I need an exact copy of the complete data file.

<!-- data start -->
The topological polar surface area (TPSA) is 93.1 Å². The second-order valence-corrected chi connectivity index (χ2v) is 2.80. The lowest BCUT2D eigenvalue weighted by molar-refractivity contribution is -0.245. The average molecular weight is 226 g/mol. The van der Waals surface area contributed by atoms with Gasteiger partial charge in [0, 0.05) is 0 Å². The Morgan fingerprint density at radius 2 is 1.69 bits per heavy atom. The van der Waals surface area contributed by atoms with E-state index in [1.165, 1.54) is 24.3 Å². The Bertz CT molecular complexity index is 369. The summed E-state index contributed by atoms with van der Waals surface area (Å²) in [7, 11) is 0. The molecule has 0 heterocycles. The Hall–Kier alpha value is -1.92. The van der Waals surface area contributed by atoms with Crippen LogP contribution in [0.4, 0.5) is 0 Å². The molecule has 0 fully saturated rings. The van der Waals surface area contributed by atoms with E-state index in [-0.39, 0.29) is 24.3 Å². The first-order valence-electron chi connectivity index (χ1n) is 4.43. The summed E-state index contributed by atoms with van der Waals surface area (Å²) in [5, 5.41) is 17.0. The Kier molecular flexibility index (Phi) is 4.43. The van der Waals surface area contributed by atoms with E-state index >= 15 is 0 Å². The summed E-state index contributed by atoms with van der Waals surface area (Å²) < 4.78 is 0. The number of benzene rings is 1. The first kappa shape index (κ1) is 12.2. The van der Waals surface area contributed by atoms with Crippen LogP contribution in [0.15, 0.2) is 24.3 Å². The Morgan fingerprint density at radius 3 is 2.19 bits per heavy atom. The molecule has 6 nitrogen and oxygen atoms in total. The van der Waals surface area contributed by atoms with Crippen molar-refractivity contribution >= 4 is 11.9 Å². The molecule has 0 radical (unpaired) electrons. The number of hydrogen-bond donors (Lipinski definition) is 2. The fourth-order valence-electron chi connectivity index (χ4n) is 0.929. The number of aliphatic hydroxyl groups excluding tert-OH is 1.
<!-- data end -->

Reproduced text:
The topological polar surface area (TPSA) is 93.1 Å². The second-order valence-corrected chi connectivity index (χ2v) is 2.80. The lowest BCUT2D eigenvalue weighted by molar-refractivity contribution is -0.245. The average molecular weight is 226 g/mol. The van der Waals surface area contributed by atoms with Gasteiger partial charge in [0, 0.05) is 0 Å². The Morgan fingerprint density at radius 2 is 1.69 bits per heavy atom. The van der Waals surface area contributed by atoms with E-state index in [1.165, 1.54) is 24.3 Å². The Bertz CT molecular complexity index is 369. The summed E-state index contributed by atoms with van der Waals surface area (Å²) in [7, 11) is 0. The molecule has 0 heterocycles. The Hall–Kier alpha value is -1.92. The van der Waals surface area contributed by atoms with Crippen LogP contribution in [0.4, 0.5) is 0 Å². The molecule has 0 fully saturated rings. The van der Waals surface area contributed by atoms with E-state index in [-0.39, 0.29) is 24.3 Å². The first-order valence-electron chi connectivity index (χ1n) is 4.43. The summed E-state index contributed by atoms with van der Waals surface area (Å²) in [5, 5.41) is 17.0. The Kier molecular flexibility index (Phi) is 4.43. The van der Waals surface area contributed by atoms with E-state index >= 15 is 0 Å². The summed E-state index contributed by atoms with van der Waals surface area (Å²) < 4.78 is 0. The number of benzene rings is 1. The first kappa shape index (κ1) is 12.2. The van der Waals surface area contributed by atoms with Crippen LogP contribution in [0.15, 0.2) is 24.3 Å². The Morgan fingerprint density at radius 3 is 2.19 bits per heavy atom. The molecule has 6 nitrogen and oxygen atoms in total. The van der Waals surface area contributed by atoms with Crippen molar-refractivity contribution >= 4 is 11.9 Å². The molecule has 0 radical (unpaired) electrons. The number of hydrogen-bond donors (Lipinski definition) is 2. The fourth-order valence-electron chi connectivity index (χ4n) is 0.929. The number of aliphatic hydroxyl groups excluding tert-OH is 1.